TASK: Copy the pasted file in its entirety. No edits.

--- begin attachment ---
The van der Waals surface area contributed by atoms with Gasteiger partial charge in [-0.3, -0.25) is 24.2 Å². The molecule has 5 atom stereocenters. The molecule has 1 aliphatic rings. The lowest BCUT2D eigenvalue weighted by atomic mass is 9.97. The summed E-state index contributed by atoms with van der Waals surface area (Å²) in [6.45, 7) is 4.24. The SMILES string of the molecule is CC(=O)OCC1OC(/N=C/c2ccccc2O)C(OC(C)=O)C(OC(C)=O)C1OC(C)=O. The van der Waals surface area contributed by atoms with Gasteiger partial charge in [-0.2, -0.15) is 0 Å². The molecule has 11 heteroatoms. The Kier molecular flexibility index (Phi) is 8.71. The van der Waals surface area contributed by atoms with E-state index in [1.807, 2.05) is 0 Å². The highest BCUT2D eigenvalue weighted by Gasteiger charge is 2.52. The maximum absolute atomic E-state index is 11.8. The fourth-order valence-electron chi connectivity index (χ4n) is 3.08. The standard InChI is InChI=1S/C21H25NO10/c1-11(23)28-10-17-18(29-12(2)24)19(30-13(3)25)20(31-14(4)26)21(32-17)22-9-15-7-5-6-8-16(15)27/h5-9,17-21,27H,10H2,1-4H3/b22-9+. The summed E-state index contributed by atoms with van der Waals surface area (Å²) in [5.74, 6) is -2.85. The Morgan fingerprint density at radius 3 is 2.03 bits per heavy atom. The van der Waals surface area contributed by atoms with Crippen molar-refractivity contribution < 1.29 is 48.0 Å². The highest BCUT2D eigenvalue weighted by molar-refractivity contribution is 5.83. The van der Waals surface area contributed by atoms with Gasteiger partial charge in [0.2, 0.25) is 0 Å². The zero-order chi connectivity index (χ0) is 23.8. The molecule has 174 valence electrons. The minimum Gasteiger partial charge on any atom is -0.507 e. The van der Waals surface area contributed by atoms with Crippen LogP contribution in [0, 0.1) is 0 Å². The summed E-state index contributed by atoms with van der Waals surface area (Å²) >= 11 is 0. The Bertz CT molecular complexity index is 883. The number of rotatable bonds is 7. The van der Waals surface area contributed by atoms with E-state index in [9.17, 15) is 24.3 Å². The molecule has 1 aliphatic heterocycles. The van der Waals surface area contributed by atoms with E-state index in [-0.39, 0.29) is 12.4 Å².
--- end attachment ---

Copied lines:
The van der Waals surface area contributed by atoms with Gasteiger partial charge in [-0.3, -0.25) is 24.2 Å². The molecule has 5 atom stereocenters. The molecule has 1 aliphatic rings. The lowest BCUT2D eigenvalue weighted by atomic mass is 9.97. The summed E-state index contributed by atoms with van der Waals surface area (Å²) in [6.45, 7) is 4.24. The SMILES string of the molecule is CC(=O)OCC1OC(/N=C/c2ccccc2O)C(OC(C)=O)C(OC(C)=O)C1OC(C)=O. The van der Waals surface area contributed by atoms with Gasteiger partial charge in [-0.2, -0.15) is 0 Å². The molecule has 11 heteroatoms. The Kier molecular flexibility index (Phi) is 8.71. The van der Waals surface area contributed by atoms with E-state index in [1.807, 2.05) is 0 Å². The highest BCUT2D eigenvalue weighted by Gasteiger charge is 2.52. The maximum absolute atomic E-state index is 11.8. The fourth-order valence-electron chi connectivity index (χ4n) is 3.08. The standard InChI is InChI=1S/C21H25NO10/c1-11(23)28-10-17-18(29-12(2)24)19(30-13(3)25)20(31-14(4)26)21(32-17)22-9-15-7-5-6-8-16(15)27/h5-9,17-21,27H,10H2,1-4H3/b22-9+. The summed E-state index contributed by atoms with van der Waals surface area (Å²) in [5.74, 6) is -2.85. The Morgan fingerprint density at radius 3 is 2.03 bits per heavy atom. The van der Waals surface area contributed by atoms with Crippen molar-refractivity contribution < 1.29 is 48.0 Å². The highest BCUT2D eigenvalue weighted by molar-refractivity contribution is 5.83. The van der Waals surface area contributed by atoms with Gasteiger partial charge in [0.2, 0.25) is 0 Å². The zero-order chi connectivity index (χ0) is 23.8. The molecule has 174 valence electrons. The minimum Gasteiger partial charge on any atom is -0.507 e. The van der Waals surface area contributed by atoms with Crippen LogP contribution in [0, 0.1) is 0 Å². The summed E-state index contributed by atoms with van der Waals surface area (Å²) >= 11 is 0. The Bertz CT molecular complexity index is 883. The number of rotatable bonds is 7. The van der Waals surface area contributed by atoms with E-state index in [9.17, 15) is 24.3 Å². The molecule has 1 aliphatic heterocycles. The van der Waals surface area contributed by atoms with E-state index in [-0.39, 0.29) is 12.4 Å².